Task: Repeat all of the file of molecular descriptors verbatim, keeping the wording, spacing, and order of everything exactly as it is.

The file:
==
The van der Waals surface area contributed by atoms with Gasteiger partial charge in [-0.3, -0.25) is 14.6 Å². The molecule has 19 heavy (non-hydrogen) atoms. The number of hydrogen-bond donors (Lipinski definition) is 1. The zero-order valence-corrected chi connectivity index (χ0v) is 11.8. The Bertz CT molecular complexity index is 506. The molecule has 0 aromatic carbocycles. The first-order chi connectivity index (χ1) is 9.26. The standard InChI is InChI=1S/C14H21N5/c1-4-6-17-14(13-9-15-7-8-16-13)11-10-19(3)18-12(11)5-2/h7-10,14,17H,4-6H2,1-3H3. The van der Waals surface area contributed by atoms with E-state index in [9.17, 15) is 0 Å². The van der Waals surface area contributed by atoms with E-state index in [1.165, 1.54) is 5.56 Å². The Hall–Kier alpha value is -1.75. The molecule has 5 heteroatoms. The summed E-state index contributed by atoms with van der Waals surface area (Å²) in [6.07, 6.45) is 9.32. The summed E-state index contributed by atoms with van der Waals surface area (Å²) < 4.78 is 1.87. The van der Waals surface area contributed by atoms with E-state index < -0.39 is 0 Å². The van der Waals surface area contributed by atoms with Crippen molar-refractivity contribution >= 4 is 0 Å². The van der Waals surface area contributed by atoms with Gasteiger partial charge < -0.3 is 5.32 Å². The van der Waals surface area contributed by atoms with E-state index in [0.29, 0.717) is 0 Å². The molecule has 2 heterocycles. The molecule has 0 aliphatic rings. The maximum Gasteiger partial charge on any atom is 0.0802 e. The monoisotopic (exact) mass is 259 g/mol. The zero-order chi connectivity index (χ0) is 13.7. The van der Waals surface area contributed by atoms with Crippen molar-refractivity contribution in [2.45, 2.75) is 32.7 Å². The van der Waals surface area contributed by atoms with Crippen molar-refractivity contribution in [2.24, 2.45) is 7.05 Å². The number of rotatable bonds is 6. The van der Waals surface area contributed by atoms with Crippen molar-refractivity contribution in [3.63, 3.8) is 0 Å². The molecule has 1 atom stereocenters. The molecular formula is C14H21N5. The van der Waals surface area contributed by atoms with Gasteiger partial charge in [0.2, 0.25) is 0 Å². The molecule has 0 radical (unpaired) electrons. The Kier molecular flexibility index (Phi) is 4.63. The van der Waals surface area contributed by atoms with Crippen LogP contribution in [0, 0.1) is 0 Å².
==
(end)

The van der Waals surface area contributed by atoms with Gasteiger partial charge in [-0.3, -0.25) is 14.6 Å². The molecule has 19 heavy (non-hydrogen) atoms. The number of hydrogen-bond donors (Lipinski definition) is 1. The zero-order valence-corrected chi connectivity index (χ0v) is 11.8. The Bertz CT molecular complexity index is 506. The molecule has 0 aromatic carbocycles. The first-order chi connectivity index (χ1) is 9.26. The standard InChI is InChI=1S/C14H21N5/c1-4-6-17-14(13-9-15-7-8-16-13)11-10-19(3)18-12(11)5-2/h7-10,14,17H,4-6H2,1-3H3. The van der Waals surface area contributed by atoms with E-state index in [9.17, 15) is 0 Å². The van der Waals surface area contributed by atoms with E-state index in [1.165, 1.54) is 5.56 Å². The Hall–Kier alpha value is -1.75. The molecule has 5 heteroatoms. The summed E-state index contributed by atoms with van der Waals surface area (Å²) in [6.07, 6.45) is 9.32. The summed E-state index contributed by atoms with van der Waals surface area (Å²) < 4.78 is 1.87. The van der Waals surface area contributed by atoms with E-state index < -0.39 is 0 Å². The van der Waals surface area contributed by atoms with Crippen molar-refractivity contribution >= 4 is 0 Å². The van der Waals surface area contributed by atoms with Gasteiger partial charge < -0.3 is 5.32 Å². The van der Waals surface area contributed by atoms with E-state index in [0.29, 0.717) is 0 Å². The molecule has 2 heterocycles. The molecule has 0 aliphatic rings. The maximum Gasteiger partial charge on any atom is 0.0802 e. The monoisotopic (exact) mass is 259 g/mol. The zero-order chi connectivity index (χ0) is 13.7. The van der Waals surface area contributed by atoms with Crippen molar-refractivity contribution in [2.45, 2.75) is 32.7 Å². The van der Waals surface area contributed by atoms with Crippen molar-refractivity contribution in [2.24, 2.45) is 7.05 Å². The number of rotatable bonds is 6. The van der Waals surface area contributed by atoms with Crippen molar-refractivity contribution in [3.63, 3.8) is 0 Å². The molecule has 1 atom stereocenters. The molecular formula is C14H21N5. The van der Waals surface area contributed by atoms with Gasteiger partial charge in [0.2, 0.25) is 0 Å². The molecule has 0 radical (unpaired) electrons. The Kier molecular flexibility index (Phi) is 4.63. The van der Waals surface area contributed by atoms with Crippen LogP contribution in [0, 0.1) is 0 Å².